Amid an uncertain macroeconomic environment, PayPal (PYPL 0.80%) continues posting healthy gains. Revenue and adjusted earnings per share were up 8% and 20%, respectively, in the third quarter.

While these were solid numbers, the stock isn’t doing too well. It’s down 20% so far this year, lagging the double-digit percentage gains of both the S&P 500 and the Nasdaq Composite indexes. Trading at a forward price-to-earnings ratio of just 11.4, it’s a potentially lucrative investment opportunity.

If you’re thinking about buying shares of this fintech pioneer today, here are three things to know about the business first.


Most investors know PayPal for its popular digital wallet that allows consumers to send money to others, shop from their favorite stores, and even buy cryptocurrencies. The branded checkout PayPal service represented 30% of the company’s total payment volume in 2022. It competes with the likes of Apple Pay and Alphabet‘s Google Pay.

However, Braintree, which is the company’s merchant-facing payment solution, is growing faster. It, too, accounted for 30% of total payment volume last year, but this dollar figure was up 40% versus 2021. PayPay acquired Braintree for $800 million in 2013. In hindsight, this looks like a smart purchase, given how important it has become to the overall enterprise.

We also can’t forget about Venmo, which came over to PayPal in the Braintree acquisition. Venmo started out as a peer-to-peer payments service, but now has become a full-blown commerce system of its own. Merchants can set up shop and accept payments via Venmo. Plus, there are Venmo credit and debit cards. Block‘s Cash App is a key rival in the space.

All three of these pieces make up the bulk of the PayPal organization that we know today. Management is focused on growing all of them.


You wouldn’t guess it from looking at PayPal’s stock chart, but this is a financially sound business. In the third quarter, PayPal posted an adjusted operating margin of 22%. That level of profitability is hard to come by in the fintech sector.

PayPal also has a strong balance sheet. As of Sept. 30, it had $15.4 billion of cash, cash equivalents, and investments on its balance sheet, and $10.6 billion of debt. That’s a favorable position to be in.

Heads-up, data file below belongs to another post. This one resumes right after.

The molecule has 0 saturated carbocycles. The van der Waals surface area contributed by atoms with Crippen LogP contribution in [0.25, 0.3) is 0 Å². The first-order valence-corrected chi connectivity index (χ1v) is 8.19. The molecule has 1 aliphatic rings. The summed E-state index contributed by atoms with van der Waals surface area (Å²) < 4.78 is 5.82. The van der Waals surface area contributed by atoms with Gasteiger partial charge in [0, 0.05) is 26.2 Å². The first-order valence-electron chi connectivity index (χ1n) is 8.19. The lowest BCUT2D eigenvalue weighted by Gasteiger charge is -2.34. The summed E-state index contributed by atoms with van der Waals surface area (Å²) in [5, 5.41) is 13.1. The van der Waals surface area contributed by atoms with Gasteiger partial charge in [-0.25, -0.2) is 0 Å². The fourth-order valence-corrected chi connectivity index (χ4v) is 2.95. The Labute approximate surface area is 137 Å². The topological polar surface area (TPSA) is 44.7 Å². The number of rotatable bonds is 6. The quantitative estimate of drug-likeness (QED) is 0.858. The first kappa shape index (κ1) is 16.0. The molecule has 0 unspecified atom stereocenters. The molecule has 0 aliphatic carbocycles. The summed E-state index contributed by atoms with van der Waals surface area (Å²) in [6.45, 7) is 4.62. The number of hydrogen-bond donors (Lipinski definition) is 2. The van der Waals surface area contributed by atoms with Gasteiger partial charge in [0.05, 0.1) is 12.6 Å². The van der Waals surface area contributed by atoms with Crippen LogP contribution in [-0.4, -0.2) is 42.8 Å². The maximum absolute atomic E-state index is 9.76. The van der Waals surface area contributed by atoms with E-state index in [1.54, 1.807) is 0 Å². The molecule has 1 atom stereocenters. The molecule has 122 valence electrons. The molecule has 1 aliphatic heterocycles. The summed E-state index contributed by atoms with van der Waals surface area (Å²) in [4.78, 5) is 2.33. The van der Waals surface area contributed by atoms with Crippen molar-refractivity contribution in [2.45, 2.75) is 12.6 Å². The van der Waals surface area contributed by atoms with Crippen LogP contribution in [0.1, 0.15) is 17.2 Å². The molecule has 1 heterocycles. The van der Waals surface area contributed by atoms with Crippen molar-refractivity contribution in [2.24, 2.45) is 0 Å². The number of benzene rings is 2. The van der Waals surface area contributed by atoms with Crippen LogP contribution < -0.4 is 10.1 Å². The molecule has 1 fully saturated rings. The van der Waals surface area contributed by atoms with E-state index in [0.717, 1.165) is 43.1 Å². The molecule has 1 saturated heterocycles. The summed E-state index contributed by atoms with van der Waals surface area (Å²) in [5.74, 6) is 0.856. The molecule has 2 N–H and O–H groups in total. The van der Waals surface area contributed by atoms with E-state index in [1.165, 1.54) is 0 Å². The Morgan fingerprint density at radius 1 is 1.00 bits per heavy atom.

This is a cash-flow machine. After generating $5.1 billion of free cash flow last year, the leadership team forecasts it will bring in $4.6 billion in 2023. The company has been using that free cash to aggressively buy back stock, which might be a smart capital allocation strategy right now, given how depressed the valuation is. It plans to repurchase a whopping $5 billion worth of shares this year.

Investors can have confidence that PayPal should be able to weather even a prolonged economic storm. In fact, the company has the resources to continue investing in growth opportunities.


There’s no doubt that PayPal’s growth has slowed dramatically compared to the pandemic days. And this is probably why the stock has plunged.

In order to get the business back on track, Alex Chriss was brought over from Intuit to be the new CEO, taking over that position from longtime chief Dan Schulman. During his first earnings call as CEO, Chriss highlighted how he wants to bring down expenses. “Simply put, our cost base remains too high, and it’s actually slowing us down,” he said. Furthermore, he will refocus PayPal on its best growth opportunities.

What’s encouraging is that this is a successful company. Perhaps its new leader will be exactly what it needs to drum up renewed interest and optimism from investors.

Suzanne Frey, an executive at Alphabet, is a member of The Motley Fool’s board of directors. Neil Patel and his clients have no position in any of the stocks mentioned. The Motley Fool has positions in and recommends Alphabet, Apple, Block, Intuit, and PayPal. The Motley Fool recommends the following options: short December 2023 $67.50 puts on PayPal. The Motley Fool has a disclosure policy.

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